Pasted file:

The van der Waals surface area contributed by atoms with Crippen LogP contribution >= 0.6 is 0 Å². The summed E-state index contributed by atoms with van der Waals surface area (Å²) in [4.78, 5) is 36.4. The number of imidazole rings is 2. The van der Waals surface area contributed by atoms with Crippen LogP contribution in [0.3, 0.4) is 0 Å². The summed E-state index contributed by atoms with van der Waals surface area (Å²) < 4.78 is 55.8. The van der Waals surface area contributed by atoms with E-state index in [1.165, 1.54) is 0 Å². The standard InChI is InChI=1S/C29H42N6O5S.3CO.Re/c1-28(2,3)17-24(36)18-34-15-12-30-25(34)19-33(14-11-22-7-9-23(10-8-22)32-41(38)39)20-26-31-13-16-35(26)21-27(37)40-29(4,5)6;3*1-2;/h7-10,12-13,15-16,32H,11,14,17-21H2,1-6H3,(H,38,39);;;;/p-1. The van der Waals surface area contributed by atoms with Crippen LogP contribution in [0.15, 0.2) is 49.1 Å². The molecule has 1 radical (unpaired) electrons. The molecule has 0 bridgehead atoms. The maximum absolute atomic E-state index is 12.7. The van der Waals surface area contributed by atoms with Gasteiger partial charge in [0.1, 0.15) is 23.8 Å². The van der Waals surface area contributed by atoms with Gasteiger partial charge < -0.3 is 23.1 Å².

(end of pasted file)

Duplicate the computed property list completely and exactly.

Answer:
The van der Waals surface area contributed by atoms with Crippen LogP contribution >= 0.6 is 0 Å². The summed E-state index contributed by atoms with van der Waals surface area (Å²) in [4.78, 5) is 36.4. The number of imidazole rings is 2. The van der Waals surface area contributed by atoms with Crippen LogP contribution in [0.3, 0.4) is 0 Å². The summed E-state index contributed by atoms with van der Waals surface area (Å²) < 4.78 is 55.8. The van der Waals surface area contributed by atoms with E-state index in [1.165, 1.54) is 0 Å². The standard InChI is InChI=1S/C29H42N6O5S.3CO.Re/c1-28(2,3)17-24(36)18-34-15-12-30-25(34)19-33(14-11-22-7-9-23(10-8-22)32-41(38)39)20-26-31-13-16-35(26)21-27(37)40-29(4,5)6;3*1-2;/h7-10,12-13,15-16,32H,11,14,17-21H2,1-6H3,(H,38,39);;;;/p-1. The van der Waals surface area contributed by atoms with Crippen LogP contribution in [0.15, 0.2) is 49.1 Å². The molecule has 1 radical (unpaired) electrons. The molecule has 0 bridgehead atoms. The maximum absolute atomic E-state index is 12.7. The van der Waals surface area contributed by atoms with Gasteiger partial charge in [0.1, 0.15) is 23.8 Å². The van der Waals surface area contributed by atoms with Gasteiger partial charge < -0.3 is 23.1 Å².